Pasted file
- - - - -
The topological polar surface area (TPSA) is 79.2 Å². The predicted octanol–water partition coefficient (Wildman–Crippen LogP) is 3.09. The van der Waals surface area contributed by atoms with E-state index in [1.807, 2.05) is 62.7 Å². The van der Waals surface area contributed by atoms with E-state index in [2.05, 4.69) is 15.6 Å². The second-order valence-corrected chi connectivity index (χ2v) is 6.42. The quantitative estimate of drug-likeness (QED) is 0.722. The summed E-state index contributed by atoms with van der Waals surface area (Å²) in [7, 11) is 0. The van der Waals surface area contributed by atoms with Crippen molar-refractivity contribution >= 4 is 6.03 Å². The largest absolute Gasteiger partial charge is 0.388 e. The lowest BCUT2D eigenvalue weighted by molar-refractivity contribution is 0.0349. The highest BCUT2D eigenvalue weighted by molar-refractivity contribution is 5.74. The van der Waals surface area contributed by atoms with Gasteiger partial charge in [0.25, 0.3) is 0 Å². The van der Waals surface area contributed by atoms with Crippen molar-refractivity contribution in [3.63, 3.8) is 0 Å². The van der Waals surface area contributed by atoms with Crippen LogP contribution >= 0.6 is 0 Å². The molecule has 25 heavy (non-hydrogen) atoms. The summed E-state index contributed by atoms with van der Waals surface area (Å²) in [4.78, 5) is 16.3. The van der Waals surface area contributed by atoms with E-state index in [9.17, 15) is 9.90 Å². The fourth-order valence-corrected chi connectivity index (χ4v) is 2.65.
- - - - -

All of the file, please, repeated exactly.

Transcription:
The topological polar surface area (TPSA) is 79.2 Å². The predicted octanol–water partition coefficient (Wildman–Crippen LogP) is 3.09. The van der Waals surface area contributed by atoms with E-state index in [1.807, 2.05) is 62.7 Å². The van der Waals surface area contributed by atoms with E-state index in [2.05, 4.69) is 15.6 Å². The second-order valence-corrected chi connectivity index (χ2v) is 6.42. The quantitative estimate of drug-likeness (QED) is 0.722. The summed E-state index contributed by atoms with van der Waals surface area (Å²) in [7, 11) is 0. The van der Waals surface area contributed by atoms with Crippen molar-refractivity contribution >= 4 is 6.03 Å². The largest absolute Gasteiger partial charge is 0.388 e. The lowest BCUT2D eigenvalue weighted by molar-refractivity contribution is 0.0349. The highest BCUT2D eigenvalue weighted by molar-refractivity contribution is 5.74. The van der Waals surface area contributed by atoms with Gasteiger partial charge in [0.25, 0.3) is 0 Å². The van der Waals surface area contributed by atoms with Crippen molar-refractivity contribution in [3.63, 3.8) is 0 Å². The van der Waals surface area contributed by atoms with Crippen LogP contribution >= 0.6 is 0 Å². The molecule has 25 heavy (non-hydrogen) atoms. The summed E-state index contributed by atoms with van der Waals surface area (Å²) in [4.78, 5) is 16.3. The van der Waals surface area contributed by atoms with E-state index in [9.17, 15) is 9.90 Å². The fourth-order valence-corrected chi connectivity index (χ4v) is 2.65.